Glenn Bailey, CPA

A client asked me the other day if she should contribute to her Simplified Employee Pension (SEP) plan since she was almost 70 and a half and would just have to take required minimum distributions (RMD) soon.  “Why bother when I just have to take it back out?” she asked, “unless there is an exception because I am still earning at quite a hefty level – for a girl anyway.”

Explaining the Pension Options

So I explained the options to my client:  If you are an employee and not a 5% or more owner of a business, you can continue to contribute to a pension and are exempt from the mandatory distribution rules until April 1 of the year following the year that you retire.  Owners have no exceptions.  Since she was the owner that rule didn’t help.

But even if you have to take a withdrawal immediately, your distribution is 3.65% of your account balance for the first year.  So unless your balance was over $1M, the required withdrawal would be less than the contribution, and the additional contribution of the plan maximum of $49K in this case would only raise the required distribution by about $2000. That still gives the money a number of years to earn tax deferred income before it must be taken out.  Any money left in the account when you die can be distributed over the life expectancy of the beneficiary, leaving potentially 50 years or so to continue growing tax deferred.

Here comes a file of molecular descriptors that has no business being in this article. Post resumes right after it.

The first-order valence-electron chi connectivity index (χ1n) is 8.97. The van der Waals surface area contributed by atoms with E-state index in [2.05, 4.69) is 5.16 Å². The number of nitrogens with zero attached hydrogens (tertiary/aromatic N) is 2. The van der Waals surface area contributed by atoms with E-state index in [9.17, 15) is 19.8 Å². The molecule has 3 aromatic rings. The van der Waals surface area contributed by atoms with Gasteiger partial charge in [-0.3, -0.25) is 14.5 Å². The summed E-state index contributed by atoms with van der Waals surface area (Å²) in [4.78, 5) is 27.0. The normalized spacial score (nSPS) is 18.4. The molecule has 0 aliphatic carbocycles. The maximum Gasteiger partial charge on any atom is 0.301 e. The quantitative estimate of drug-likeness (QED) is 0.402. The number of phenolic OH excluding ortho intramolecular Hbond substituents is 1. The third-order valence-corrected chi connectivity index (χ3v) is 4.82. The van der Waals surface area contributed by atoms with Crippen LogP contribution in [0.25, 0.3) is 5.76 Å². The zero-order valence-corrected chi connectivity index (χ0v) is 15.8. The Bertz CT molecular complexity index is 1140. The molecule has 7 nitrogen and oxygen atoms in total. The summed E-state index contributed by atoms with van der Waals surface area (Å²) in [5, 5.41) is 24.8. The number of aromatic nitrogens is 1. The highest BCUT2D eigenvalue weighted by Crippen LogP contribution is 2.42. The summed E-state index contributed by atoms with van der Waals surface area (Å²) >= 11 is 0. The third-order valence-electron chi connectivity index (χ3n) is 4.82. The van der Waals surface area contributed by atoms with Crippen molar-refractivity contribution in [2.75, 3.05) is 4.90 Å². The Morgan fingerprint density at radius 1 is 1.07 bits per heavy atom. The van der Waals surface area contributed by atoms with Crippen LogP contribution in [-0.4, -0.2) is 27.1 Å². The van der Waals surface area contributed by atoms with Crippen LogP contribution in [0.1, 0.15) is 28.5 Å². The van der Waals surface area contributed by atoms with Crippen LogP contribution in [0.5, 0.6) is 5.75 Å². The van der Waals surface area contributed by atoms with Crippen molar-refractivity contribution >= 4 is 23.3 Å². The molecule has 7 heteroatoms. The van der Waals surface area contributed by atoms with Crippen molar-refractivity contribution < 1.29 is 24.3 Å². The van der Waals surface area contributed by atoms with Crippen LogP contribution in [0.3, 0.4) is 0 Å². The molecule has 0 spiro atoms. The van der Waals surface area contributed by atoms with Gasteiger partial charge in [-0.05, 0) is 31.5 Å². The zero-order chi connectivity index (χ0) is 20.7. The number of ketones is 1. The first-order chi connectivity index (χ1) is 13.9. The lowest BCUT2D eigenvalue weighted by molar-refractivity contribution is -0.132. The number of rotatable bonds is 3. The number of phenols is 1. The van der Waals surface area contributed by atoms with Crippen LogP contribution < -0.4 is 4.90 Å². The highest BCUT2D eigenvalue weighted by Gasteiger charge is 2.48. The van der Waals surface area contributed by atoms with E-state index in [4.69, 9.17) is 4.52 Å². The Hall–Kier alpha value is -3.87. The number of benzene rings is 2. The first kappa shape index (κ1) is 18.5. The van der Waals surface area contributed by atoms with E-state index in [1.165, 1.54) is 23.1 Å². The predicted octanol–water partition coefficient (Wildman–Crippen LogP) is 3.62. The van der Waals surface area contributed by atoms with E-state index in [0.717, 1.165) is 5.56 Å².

Wait There’s More…

“That makes sense,” she said.  It sounded like a good idea.

“On the other hand…” I said, and explained that tax rates are likely to be higher starting in 2011, and if she continues to be in a high tax bracket she might pay more tax in the future than she would this year on the same income.   However, pension withdrawals are exempt from the additional tax imposed on “investment” income in the new Health Care Reform law, so they might be taxed at a lower rate than the earnings on funds invested outside a retirement plan.

And More…

“On the other other hand”, I continued, “The compounding effect of the tax deferral period should make up for that over time.  If your income drops in retirement and you can withdraw the money at a lower rate, then you would get an additional bonus.”

“Not much chance of that,” she replied.

“Still,” I said, “It comes down to this: you can pay a certain dollar of tax today, or you can pay an uncertain dollar of tax tomorrow.  Who knows exactly what the future will bring – besides death and taxes – but you can base your decision on whether you’d rather pay now or pay later.”  And with that she went home to think about it.

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